The interest rate banks charge each other is crucial, because interbank loans enable banks to keep their cash reserves high enough to satisfy consumer demand for loans.

The FOMC uses Open Market Operations as its main tool to ‘push’ the market to that target federal funds rate. When Treasuries and other securities are purchased, using freshly-printed money, the money supply on the market increases, and the interest rate banks charge each other for overnight loans goes down. The money supply falls, and interest rates rise when the FOMC makes the decision that the Federal Reserve should sell Treasuries and securities that it is currently holding.

The monetary track embarked on by the Federal Reserve is vital because Treasuries are bought and sold by the Fed in such large quantities that they directly influence the overall interest rates available to banks and everyday consumers alike. When more securities are purchased, the supply of money available in U.S. bank reserves rises, so loans become easier to obtain and interest rates decrease. (Source: The Federal Reserve)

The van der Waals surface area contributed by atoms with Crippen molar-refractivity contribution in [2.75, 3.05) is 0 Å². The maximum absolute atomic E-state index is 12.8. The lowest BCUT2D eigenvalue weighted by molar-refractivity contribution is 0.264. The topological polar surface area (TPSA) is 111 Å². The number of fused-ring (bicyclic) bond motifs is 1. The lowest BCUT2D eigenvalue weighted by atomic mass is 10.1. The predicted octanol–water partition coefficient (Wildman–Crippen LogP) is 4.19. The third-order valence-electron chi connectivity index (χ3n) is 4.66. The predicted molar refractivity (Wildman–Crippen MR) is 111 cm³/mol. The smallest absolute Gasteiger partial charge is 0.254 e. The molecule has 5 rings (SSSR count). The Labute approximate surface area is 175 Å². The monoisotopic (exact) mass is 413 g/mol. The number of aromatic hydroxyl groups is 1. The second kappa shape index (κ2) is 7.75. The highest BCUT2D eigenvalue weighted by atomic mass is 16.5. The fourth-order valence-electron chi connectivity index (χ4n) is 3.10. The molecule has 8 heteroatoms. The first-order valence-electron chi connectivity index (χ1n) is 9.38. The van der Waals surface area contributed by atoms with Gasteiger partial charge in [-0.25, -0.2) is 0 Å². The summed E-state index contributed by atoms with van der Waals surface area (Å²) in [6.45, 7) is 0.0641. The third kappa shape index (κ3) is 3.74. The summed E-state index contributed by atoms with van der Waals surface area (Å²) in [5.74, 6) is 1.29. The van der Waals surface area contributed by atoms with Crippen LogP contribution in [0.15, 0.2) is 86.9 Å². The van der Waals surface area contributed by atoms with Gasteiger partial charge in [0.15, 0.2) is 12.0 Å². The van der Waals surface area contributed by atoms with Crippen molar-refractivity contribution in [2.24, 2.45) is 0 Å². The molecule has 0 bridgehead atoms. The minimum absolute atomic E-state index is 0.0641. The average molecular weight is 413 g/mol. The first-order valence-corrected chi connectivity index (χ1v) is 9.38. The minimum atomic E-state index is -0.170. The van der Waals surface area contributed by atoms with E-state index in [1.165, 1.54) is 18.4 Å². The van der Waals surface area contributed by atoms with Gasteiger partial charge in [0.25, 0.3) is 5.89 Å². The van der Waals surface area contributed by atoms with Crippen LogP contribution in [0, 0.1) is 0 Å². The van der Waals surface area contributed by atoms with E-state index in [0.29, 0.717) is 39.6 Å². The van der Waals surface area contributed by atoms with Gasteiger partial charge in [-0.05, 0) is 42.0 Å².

How Does the FOMC Decide What Road to Take?

Depending on the overall economic climate, and the FOMC members’ assessment thereof, the FOMC determines whether the Federal Reserve will either buy or sell government-backed securities. 

In times of economic strife, the FOMC tends to recommend buying securities in order to support economic growth; the inverse is true when the national economy seems to be on more stable ground. However, given that economic judgments are not always objective, there can sometimes be disagreements within the FOMC. 

Many factors go into the FOMC’s ultimate determination; members review overall economic indicators such as inflation, unemployment, and GDP. In addition, they may even consider how a change in monetary policy could affect specific industries within the American marketplace.